A 50MW solar farm has been approved at a former RAF airfield, giving UK-based firm Elgin Energy the greenlight to develop Scotland’s largest consented solar project in the early 2020s.
The development went into planning in August 2017 and is the first solar project to be approved by the Energy Consents Unit (ECU) of the Scottish Government, which rules on projects of 50MW or greater in output.
It will be built at Milltown Airfield near Elgin in Moray, a former RAF Airfield on land owned by the Innes Estate. The ECU has allowed a five-year time scale for the commencement of development of the project owing to “the scale and complexity” of the project.
Unlike the majority of subsidy-free solar farms going into the screening process of development, the planning and decision documents for Elgin’s project make no mention of energy storage, instead relying on its scale of capacity to be commercially viable.
The company previously described the size of the project as “symptomatic of the changing support regime for projects of this kind”.
Ronan Kilduff, managing director of Elgin Energy, pointed to the cooperation between all parties involved in seeing the long awaited project successfully approved.
“This large-scale project is the fruition of the commitment and vision between Elgin Energy, Innes Estate, Scottish and Southern Energy Power Distribution, National Grid, Savills and the rest of our professional support team.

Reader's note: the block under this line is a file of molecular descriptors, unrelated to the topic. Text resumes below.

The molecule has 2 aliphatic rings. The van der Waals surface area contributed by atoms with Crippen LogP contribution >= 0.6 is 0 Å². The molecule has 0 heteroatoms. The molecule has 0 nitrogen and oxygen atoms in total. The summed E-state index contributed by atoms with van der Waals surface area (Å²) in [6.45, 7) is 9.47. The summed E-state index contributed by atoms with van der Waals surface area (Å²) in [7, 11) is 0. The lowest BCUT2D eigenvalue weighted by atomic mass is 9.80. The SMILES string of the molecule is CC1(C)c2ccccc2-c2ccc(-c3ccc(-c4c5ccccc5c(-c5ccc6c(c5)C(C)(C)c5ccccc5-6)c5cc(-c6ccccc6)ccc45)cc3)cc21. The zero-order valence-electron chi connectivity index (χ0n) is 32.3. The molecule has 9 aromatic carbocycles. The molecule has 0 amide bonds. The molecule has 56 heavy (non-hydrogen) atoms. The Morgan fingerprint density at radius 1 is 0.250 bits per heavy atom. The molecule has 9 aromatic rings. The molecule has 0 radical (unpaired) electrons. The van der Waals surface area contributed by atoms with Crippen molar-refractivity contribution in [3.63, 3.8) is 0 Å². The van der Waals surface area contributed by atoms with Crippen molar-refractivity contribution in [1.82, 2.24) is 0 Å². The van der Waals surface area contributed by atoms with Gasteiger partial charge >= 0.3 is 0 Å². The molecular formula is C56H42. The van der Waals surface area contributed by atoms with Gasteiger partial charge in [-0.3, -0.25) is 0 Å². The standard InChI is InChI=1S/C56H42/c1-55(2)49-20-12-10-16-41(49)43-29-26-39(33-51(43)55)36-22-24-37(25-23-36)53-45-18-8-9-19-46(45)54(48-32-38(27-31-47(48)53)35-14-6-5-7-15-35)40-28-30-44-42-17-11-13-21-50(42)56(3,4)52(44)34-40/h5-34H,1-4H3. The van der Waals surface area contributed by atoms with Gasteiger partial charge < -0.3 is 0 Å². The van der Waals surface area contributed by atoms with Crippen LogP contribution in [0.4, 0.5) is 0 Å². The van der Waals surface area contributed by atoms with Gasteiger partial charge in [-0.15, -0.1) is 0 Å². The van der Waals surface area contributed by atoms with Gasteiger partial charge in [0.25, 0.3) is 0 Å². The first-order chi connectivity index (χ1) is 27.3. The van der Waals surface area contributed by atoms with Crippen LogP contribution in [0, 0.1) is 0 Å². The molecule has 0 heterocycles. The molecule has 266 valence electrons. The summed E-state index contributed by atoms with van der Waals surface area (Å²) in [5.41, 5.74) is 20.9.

“The ECU, Moray Council and all parties involved in the planning process have been highly engaging and we are delighted with this outcome which is the culmination of almost six years preparatory work,” he said.
Heralding an “exciting new chapter for Innes Estate”, land owner Edward Tennant said the project would play an important role in meeting Scotland’s future needs for renewable energy.
“The need for renewable energy is becoming increasingly important and we are very happy to be contributing to the green future of Scotland.
“It has been a pleasure to work with Elgin Energy as their wealth of experience in the sector has made the process very smooth and we look forward to the completion of the project and the continuation of our working relationship,” he said.
The project marks a significant increase in Elgin Energy’s scope of projects, having developed the current largest operational solar farm in Scotland – a 13MW solar farm in Perth.
The company also previously secured planning permission to develop a 20MW solar farm at a site adjacent to the Milltown Airfield in Speyslaw near Urquhart.
The new large scale development will add significantly to Scotland’s installed solar capacity, which Elgin says stands at just 319MW of the UK’s more than 13GW of solar PV.
However Aleksandra Klassen, national coordinator for STA Scotland, said the project will not only make “a vast contribution to the development of solar in Scotland”, but also show the viability of large-scale projects in a post-subsidy environment.
“That such large-scale projects are being planned for in the subsidy-free era is testament to the increasingly important role solar will play in our national decarbonisation strategies,” she said.